from p.53 "Look at the wall next to where you are sitting. Now imagine a door....What does the door look like? ... Open the door, walk through it. Take your time. Write about everything you see there."
The photo from The Elegant Thrifter's site spoke to me - yelled ! - because while that was not my home, I did live in a similar house with my Grandmother, when Hurricane Betsy flooded us out of
New Orleans, and I was separated for months from my parents and my brother and sister during cleanup and recovery there.
I can still smell the backyard tomatoes and okra simmering with crowder peas and a hambone, mixing it up with mothballs and musty cotton - all boiling in the heat of Mobile's September. It's not a bad smell. And just like everything with childhood, there are memories attached. All stuff that gets called up when you try to write your own memories and emotions into your characters' bones.
It's all developing into the story of Franklin and India, fortified by my husband's photograph here -- "The Threshold." It may never be shared with the world (except for what's already been shared here), but it illustrates how our characters' choices and development also derive from the settings we write them in.
Our stories benefit from Contrasts in our characters and their settings.
Just as in interiors, designs are more interesting with strong color and contrasts in the room. You've probably heard the design principle that 'every room benefits from a touch of black.' (Originally from Elsie deWolfe.)
That 'black' or darkness, acts first as an anchor, to 'ground' a room from floating away on a cotton candy pillow of pastels, or into the void of white nothingness.
It also acts as a foil for the other colors to pop against. Pastel pinks, greens, even blah beige energize themselves against strong, vivid black.
Look at Harry Potter's surroundings. Set originally in Petunia Dursley's overly chintzed pink clutter, the owls from Hogwarts are a dark representation to something Petunia strived to escape from all her life... and yet, was doomed to harbor and raise in her own home; the very person who counterbalanced the Dark Lord himself.
Consider how Harry was relegated to a tiny room under the stairs first, then a dark sparsely furnished room with bars on its windows after his year at Hogwarts.
This is a character who has been imprisoned all his life, first tasting freedom when Hagrid arrives to take him back to school shopping in Diagon Alley.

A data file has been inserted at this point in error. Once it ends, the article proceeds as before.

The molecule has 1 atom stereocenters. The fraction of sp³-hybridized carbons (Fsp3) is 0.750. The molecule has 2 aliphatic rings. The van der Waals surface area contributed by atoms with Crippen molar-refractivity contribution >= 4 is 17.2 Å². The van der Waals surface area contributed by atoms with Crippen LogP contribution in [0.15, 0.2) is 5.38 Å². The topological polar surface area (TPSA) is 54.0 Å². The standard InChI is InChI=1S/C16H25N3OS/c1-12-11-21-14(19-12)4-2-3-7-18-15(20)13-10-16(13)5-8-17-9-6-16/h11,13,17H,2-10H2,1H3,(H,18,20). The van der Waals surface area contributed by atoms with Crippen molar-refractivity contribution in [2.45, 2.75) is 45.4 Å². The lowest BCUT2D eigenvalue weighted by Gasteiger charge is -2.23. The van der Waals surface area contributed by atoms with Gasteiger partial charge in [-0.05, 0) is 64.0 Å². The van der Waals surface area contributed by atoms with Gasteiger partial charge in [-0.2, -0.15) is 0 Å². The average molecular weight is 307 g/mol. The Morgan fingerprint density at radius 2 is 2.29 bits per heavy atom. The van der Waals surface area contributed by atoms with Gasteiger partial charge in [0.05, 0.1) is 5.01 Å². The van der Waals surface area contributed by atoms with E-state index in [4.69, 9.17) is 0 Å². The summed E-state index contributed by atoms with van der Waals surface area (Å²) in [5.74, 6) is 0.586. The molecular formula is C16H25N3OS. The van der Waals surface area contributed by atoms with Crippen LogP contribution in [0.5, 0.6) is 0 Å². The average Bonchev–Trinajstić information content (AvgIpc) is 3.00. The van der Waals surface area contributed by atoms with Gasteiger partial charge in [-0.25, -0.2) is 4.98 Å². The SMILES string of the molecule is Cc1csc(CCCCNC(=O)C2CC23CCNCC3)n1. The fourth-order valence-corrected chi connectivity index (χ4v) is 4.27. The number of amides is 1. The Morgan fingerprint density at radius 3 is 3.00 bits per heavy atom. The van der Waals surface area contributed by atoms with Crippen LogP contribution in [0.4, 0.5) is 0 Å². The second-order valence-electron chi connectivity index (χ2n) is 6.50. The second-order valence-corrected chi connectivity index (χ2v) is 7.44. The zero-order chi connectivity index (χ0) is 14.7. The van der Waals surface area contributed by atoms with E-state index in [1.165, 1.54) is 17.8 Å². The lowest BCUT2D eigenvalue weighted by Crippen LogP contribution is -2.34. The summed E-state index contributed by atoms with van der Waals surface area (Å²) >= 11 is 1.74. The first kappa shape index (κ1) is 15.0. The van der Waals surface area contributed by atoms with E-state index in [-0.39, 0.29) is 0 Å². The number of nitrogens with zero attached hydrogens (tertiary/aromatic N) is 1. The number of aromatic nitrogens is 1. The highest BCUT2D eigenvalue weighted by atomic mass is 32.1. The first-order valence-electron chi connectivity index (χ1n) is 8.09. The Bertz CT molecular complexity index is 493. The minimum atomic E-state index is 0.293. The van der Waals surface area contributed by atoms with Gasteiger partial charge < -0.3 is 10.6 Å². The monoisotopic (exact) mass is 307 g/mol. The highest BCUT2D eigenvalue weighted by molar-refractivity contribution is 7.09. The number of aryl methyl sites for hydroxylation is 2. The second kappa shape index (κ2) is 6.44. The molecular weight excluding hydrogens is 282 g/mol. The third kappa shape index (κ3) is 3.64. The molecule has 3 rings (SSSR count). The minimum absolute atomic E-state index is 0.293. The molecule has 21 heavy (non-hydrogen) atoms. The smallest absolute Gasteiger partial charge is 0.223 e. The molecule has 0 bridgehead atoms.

This is a character who's had nothing his entire life, so he's got nothing to lose.
This is a character written to value friendships and relations over things, a stark contrast to his cousin's overstuffed entity.
This is a character who will lay it all on the line for not only his friends, but for his people.
Settings are a frame for our characters' choices. A girl growing up in a rural doublewide trailer on the wrong side of the tracks is going to witness some tough characters in her surroundings. She won't be accompanying her mother to tea parties at the Ritz, but more likely waiting on her dad on a barstool at the lounge down the street. Or perhaps when she's older she'll visit him at the garage where her father works as a mechanic -- educational opportunities may not have presented themselves to her parents.
Take that character who's seen the roughness in people who have had tough lives because of their own choices to 'go their own way' or drop out of school before graduating and thus severely limit their own opportunities in life, and give her a scholarship to an Ivy League School...
Okay all you Jane Austen/Elouisa James fans and all other fiction readers -- Give me what you've got. Any big contrasts to show between your favorite characters and their settings that highlights their choices and leads them to their happy ever afters?
And check out this post by K.M. Weiland on Characters and their settings here on Wordplay's blog:
Could any of these doors inspired JKRowling's opening to Diagon Alley?